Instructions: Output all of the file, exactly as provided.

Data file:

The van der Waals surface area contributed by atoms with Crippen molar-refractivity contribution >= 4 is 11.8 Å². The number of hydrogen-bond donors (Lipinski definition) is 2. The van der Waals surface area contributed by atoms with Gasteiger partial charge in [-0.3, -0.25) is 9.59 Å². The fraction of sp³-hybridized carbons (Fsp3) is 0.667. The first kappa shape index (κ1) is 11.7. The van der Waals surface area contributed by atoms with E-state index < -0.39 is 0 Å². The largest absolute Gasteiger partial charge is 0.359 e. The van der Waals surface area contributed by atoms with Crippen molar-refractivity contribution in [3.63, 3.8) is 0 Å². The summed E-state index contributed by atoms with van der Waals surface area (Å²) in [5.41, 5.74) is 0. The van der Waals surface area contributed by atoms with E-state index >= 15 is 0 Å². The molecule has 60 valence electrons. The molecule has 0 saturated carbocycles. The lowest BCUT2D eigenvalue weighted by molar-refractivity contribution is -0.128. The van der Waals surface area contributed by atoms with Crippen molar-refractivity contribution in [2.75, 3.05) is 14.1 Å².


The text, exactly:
The van der Waals surface area contributed by atoms with Crippen molar-refractivity contribution >= 4 is 11.8 Å². The number of hydrogen-bond donors (Lipinski definition) is 2. The van der Waals surface area contributed by atoms with Gasteiger partial charge in [-0.3, -0.25) is 9.59 Å². The fraction of sp³-hybridized carbons (Fsp3) is 0.667. The first kappa shape index (κ1) is 11.7. The van der Waals surface area contributed by atoms with E-state index < -0.39 is 0 Å². The largest absolute Gasteiger partial charge is 0.359 e. The van der Waals surface area contributed by atoms with Crippen molar-refractivity contribution in [3.63, 3.8) is 0 Å². The summed E-state index contributed by atoms with van der Waals surface area (Å²) in [5.41, 5.74) is 0. The van der Waals surface area contributed by atoms with E-state index >= 15 is 0 Å². The molecule has 60 valence electrons. The molecule has 0 saturated carbocycles. The lowest BCUT2D eigenvalue weighted by molar-refractivity contribution is -0.128. The van der Waals surface area contributed by atoms with Crippen molar-refractivity contribution in [2.75, 3.05) is 14.1 Å².